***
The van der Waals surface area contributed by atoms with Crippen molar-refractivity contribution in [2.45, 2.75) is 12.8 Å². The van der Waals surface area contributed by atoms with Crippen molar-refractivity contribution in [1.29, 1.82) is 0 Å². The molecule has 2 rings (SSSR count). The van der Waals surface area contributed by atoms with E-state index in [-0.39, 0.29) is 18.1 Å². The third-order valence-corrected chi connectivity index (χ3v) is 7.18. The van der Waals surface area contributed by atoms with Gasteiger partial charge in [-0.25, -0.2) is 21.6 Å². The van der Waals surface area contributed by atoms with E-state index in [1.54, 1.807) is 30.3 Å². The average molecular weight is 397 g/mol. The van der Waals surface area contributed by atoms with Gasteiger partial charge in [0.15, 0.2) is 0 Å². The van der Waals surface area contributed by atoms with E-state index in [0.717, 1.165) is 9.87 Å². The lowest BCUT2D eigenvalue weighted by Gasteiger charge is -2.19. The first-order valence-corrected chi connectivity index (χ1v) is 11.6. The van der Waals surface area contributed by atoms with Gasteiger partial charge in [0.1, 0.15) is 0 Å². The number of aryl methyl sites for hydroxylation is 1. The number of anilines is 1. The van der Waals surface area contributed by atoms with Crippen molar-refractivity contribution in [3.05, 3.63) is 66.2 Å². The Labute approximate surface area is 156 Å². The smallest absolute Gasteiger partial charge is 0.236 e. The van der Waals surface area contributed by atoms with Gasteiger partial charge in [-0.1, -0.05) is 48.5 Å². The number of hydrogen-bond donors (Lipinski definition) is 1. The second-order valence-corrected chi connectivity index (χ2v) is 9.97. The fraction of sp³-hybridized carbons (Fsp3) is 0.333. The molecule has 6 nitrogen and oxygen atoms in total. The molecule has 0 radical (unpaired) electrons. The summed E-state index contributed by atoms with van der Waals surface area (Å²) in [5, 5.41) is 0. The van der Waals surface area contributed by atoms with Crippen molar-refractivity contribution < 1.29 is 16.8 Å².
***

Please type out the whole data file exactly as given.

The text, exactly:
The van der Waals surface area contributed by atoms with Crippen molar-refractivity contribution in [2.45, 2.75) is 12.8 Å². The van der Waals surface area contributed by atoms with Crippen molar-refractivity contribution in [1.29, 1.82) is 0 Å². The molecule has 2 rings (SSSR count). The van der Waals surface area contributed by atoms with E-state index in [-0.39, 0.29) is 18.1 Å². The third-order valence-corrected chi connectivity index (χ3v) is 7.18. The van der Waals surface area contributed by atoms with Gasteiger partial charge in [-0.25, -0.2) is 21.6 Å². The van der Waals surface area contributed by atoms with E-state index in [1.54, 1.807) is 30.3 Å². The average molecular weight is 397 g/mol. The van der Waals surface area contributed by atoms with Gasteiger partial charge in [0.15, 0.2) is 0 Å². The van der Waals surface area contributed by atoms with E-state index in [0.717, 1.165) is 9.87 Å². The lowest BCUT2D eigenvalue weighted by Gasteiger charge is -2.19. The first-order valence-corrected chi connectivity index (χ1v) is 11.6. The van der Waals surface area contributed by atoms with Gasteiger partial charge in [0.1, 0.15) is 0 Å². The number of aryl methyl sites for hydroxylation is 1. The number of anilines is 1. The van der Waals surface area contributed by atoms with Crippen molar-refractivity contribution in [3.05, 3.63) is 66.2 Å². The Labute approximate surface area is 156 Å². The smallest absolute Gasteiger partial charge is 0.236 e. The van der Waals surface area contributed by atoms with Gasteiger partial charge in [-0.1, -0.05) is 48.5 Å². The number of hydrogen-bond donors (Lipinski definition) is 1. The second-order valence-corrected chi connectivity index (χ2v) is 9.97. The fraction of sp³-hybridized carbons (Fsp3) is 0.333. The molecule has 6 nitrogen and oxygen atoms in total. The molecule has 0 radical (unpaired) electrons. The summed E-state index contributed by atoms with van der Waals surface area (Å²) in [5, 5.41) is 0. The van der Waals surface area contributed by atoms with Crippen molar-refractivity contribution < 1.29 is 16.8 Å².